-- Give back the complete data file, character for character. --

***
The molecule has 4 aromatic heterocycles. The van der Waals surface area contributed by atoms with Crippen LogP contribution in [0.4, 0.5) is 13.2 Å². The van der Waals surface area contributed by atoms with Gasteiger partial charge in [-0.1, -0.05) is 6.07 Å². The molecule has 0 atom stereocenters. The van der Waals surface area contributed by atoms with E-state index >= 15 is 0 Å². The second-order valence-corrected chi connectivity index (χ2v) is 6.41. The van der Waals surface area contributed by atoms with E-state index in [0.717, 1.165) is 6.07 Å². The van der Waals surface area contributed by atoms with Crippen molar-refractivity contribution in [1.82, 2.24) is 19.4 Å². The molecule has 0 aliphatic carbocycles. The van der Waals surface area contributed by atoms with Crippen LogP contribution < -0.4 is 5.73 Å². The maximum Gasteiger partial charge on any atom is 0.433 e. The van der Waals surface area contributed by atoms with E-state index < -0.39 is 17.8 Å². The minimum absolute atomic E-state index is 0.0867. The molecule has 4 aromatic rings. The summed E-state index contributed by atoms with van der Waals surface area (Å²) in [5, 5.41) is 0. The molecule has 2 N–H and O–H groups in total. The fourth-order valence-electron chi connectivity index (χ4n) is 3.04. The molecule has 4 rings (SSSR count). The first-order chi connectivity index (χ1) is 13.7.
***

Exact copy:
The molecule has 4 aromatic heterocycles. The van der Waals surface area contributed by atoms with Crippen LogP contribution in [0.4, 0.5) is 13.2 Å². The van der Waals surface area contributed by atoms with Gasteiger partial charge in [-0.1, -0.05) is 6.07 Å². The molecule has 0 atom stereocenters. The van der Waals surface area contributed by atoms with E-state index >= 15 is 0 Å². The second-order valence-corrected chi connectivity index (χ2v) is 6.41. The van der Waals surface area contributed by atoms with E-state index in [0.717, 1.165) is 6.07 Å². The van der Waals surface area contributed by atoms with Crippen molar-refractivity contribution in [1.82, 2.24) is 19.4 Å². The molecule has 0 aliphatic carbocycles. The van der Waals surface area contributed by atoms with Crippen LogP contribution < -0.4 is 5.73 Å². The maximum Gasteiger partial charge on any atom is 0.433 e. The van der Waals surface area contributed by atoms with E-state index < -0.39 is 17.8 Å². The minimum absolute atomic E-state index is 0.0867. The molecule has 4 aromatic rings. The summed E-state index contributed by atoms with van der Waals surface area (Å²) in [5, 5.41) is 0. The molecule has 2 N–H and O–H groups in total. The fourth-order valence-electron chi connectivity index (χ4n) is 3.04. The molecule has 4 rings (SSSR count). The first-order chi connectivity index (χ1) is 13.7.